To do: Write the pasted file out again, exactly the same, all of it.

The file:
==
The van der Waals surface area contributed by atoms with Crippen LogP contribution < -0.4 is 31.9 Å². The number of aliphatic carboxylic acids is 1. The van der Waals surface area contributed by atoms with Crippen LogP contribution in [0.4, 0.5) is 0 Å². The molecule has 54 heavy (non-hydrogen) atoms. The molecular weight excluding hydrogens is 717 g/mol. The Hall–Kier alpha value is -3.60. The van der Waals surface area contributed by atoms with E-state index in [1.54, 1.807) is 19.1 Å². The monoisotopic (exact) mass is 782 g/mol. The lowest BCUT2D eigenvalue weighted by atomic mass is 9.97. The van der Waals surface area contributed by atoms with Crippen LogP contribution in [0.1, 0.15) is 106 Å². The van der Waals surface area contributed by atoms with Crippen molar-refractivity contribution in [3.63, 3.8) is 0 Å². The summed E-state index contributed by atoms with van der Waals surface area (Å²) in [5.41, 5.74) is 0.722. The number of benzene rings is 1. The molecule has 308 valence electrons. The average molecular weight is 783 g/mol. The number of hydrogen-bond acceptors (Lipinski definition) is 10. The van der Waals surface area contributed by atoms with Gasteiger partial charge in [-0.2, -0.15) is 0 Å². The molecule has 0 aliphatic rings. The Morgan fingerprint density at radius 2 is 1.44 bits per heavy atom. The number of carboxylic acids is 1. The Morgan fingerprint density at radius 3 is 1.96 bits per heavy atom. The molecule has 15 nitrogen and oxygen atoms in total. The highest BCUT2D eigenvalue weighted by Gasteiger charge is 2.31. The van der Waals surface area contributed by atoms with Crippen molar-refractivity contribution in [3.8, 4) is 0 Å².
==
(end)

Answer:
The van der Waals surface area contributed by atoms with Crippen LogP contribution < -0.4 is 31.9 Å². The number of aliphatic carboxylic acids is 1. The van der Waals surface area contributed by atoms with Crippen LogP contribution in [0.4, 0.5) is 0 Å². The molecule has 54 heavy (non-hydrogen) atoms. The molecular weight excluding hydrogens is 717 g/mol. The Hall–Kier alpha value is -3.60. The van der Waals surface area contributed by atoms with E-state index in [1.54, 1.807) is 19.1 Å². The monoisotopic (exact) mass is 782 g/mol. The lowest BCUT2D eigenvalue weighted by atomic mass is 9.97. The van der Waals surface area contributed by atoms with Crippen LogP contribution in [0.1, 0.15) is 106 Å². The van der Waals surface area contributed by atoms with Crippen molar-refractivity contribution in [3.63, 3.8) is 0 Å². The summed E-state index contributed by atoms with van der Waals surface area (Å²) in [5.41, 5.74) is 0.722. The number of benzene rings is 1. The molecule has 308 valence electrons. The average molecular weight is 783 g/mol. The number of hydrogen-bond acceptors (Lipinski definition) is 10. The van der Waals surface area contributed by atoms with Gasteiger partial charge in [-0.2, -0.15) is 0 Å². The molecule has 0 aliphatic rings. The Morgan fingerprint density at radius 2 is 1.44 bits per heavy atom. The number of carboxylic acids is 1. The Morgan fingerprint density at radius 3 is 1.96 bits per heavy atom. The molecule has 15 nitrogen and oxygen atoms in total. The highest BCUT2D eigenvalue weighted by Gasteiger charge is 2.31. The van der Waals surface area contributed by atoms with Crippen molar-refractivity contribution in [3.8, 4) is 0 Å².